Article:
How does this relate to parental involvement in schooling? In the 1966 report Equality of Educational Opportunity, commonly referred to as the “Coleman Report,” Coleman argued that differences in the quality of teachers and schools, which can be addressed to some extent using financial capital (e.g. through the professional development of teachers and investment in curricular materials, technology, and infrastructure), explain educational inequality less than do differences in the social capital available in different school communities. Schools attended mostly by white middle-class students are able to leverage parents’ relationships with their peers, (i.e. their social capital) to provide children and youth better access to universities and professional workplaces. Parental involvement, in this model, is effective insofar as parents themselves have relationships with well-situated peers. The parental involvement of privileged parents leverages their social capital to the benefit of their children. The parental involvement of poor, working-class, black, Latino, immigrant, and other disadvantaged parents can still be useful to their children, as it enables those children to access paid employment. The opportunities to which disadvantaged parents’ social capital is likely to lead, however, are less financially rewarding—menial jobs rather than professional ones, vocational training rather than university education.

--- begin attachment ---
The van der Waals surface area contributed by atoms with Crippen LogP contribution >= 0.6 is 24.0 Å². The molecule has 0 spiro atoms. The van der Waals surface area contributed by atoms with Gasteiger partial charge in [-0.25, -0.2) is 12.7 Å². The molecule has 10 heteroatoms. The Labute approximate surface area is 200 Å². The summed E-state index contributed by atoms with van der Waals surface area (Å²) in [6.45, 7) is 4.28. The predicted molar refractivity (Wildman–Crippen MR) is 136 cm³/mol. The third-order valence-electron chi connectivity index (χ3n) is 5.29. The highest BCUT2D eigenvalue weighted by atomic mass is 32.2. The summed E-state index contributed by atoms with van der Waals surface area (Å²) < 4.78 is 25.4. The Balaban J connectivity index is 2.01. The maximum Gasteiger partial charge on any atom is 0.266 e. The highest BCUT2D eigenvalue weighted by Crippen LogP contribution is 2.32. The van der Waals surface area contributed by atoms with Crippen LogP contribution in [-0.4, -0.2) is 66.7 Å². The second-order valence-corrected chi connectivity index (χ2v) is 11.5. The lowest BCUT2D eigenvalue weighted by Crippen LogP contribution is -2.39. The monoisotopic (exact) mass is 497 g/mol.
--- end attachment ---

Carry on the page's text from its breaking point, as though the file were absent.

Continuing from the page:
Social capital, Coleman noted, is hard to equalize. It involves knowledge and relationships that cannot be amassed and redistributed the way financial capital can be. Totalitarian societies can disrupt and rearrange the social relationships among large groups of people, but in a democratic society, this is hardly practicable. Interventions such as bussing students between neighborhoods so that they attend mixed-race and mixed-class schools is one solution that might seem to provide less-advantaged children access to their more privileged classmates’ social capital; however, inasmuch as the surrounding community resists this practice, parents are less likely to share their social capital with children perceived as outsiders. Parental involvement, yet again, is both a resource that can provide opportunities to children and a force that resists the equalization of educational opportunity. The notion that school improvement depends upon “more parental involvement,” without attention to what financial and social capital particular parents bring to the table, misses a key dimension of how parental involvement plays out.